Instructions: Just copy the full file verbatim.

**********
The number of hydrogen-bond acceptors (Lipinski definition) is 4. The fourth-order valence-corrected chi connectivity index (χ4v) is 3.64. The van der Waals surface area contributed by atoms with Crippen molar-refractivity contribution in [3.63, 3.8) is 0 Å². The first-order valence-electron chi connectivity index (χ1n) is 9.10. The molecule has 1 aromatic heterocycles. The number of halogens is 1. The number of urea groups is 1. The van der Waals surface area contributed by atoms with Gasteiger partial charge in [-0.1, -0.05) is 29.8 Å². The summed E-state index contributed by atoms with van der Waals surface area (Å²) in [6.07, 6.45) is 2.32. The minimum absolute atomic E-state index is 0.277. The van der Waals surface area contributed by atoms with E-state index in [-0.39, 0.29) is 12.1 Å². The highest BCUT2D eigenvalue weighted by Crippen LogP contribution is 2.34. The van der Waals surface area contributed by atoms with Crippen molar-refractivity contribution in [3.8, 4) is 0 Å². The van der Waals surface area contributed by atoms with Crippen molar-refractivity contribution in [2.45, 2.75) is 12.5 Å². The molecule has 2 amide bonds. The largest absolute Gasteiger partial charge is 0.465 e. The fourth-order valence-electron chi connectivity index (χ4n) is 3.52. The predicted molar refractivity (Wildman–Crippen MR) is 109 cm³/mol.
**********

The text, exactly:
The number of hydrogen-bond acceptors (Lipinski definition) is 4. The fourth-order valence-corrected chi connectivity index (χ4v) is 3.64. The van der Waals surface area contributed by atoms with Crippen molar-refractivity contribution in [3.63, 3.8) is 0 Å². The first-order valence-electron chi connectivity index (χ1n) is 9.10. The molecule has 1 aromatic heterocycles. The number of halogens is 1. The number of urea groups is 1. The van der Waals surface area contributed by atoms with Gasteiger partial charge in [-0.1, -0.05) is 29.8 Å². The summed E-state index contributed by atoms with van der Waals surface area (Å²) in [6.07, 6.45) is 2.32. The minimum absolute atomic E-state index is 0.277. The van der Waals surface area contributed by atoms with E-state index in [-0.39, 0.29) is 12.1 Å². The highest BCUT2D eigenvalue weighted by Crippen LogP contribution is 2.34. The van der Waals surface area contributed by atoms with Crippen molar-refractivity contribution in [3.8, 4) is 0 Å². The van der Waals surface area contributed by atoms with Crippen molar-refractivity contribution in [2.45, 2.75) is 12.5 Å². The molecule has 2 amide bonds. The largest absolute Gasteiger partial charge is 0.465 e. The fourth-order valence-electron chi connectivity index (χ4n) is 3.52. The predicted molar refractivity (Wildman–Crippen MR) is 109 cm³/mol.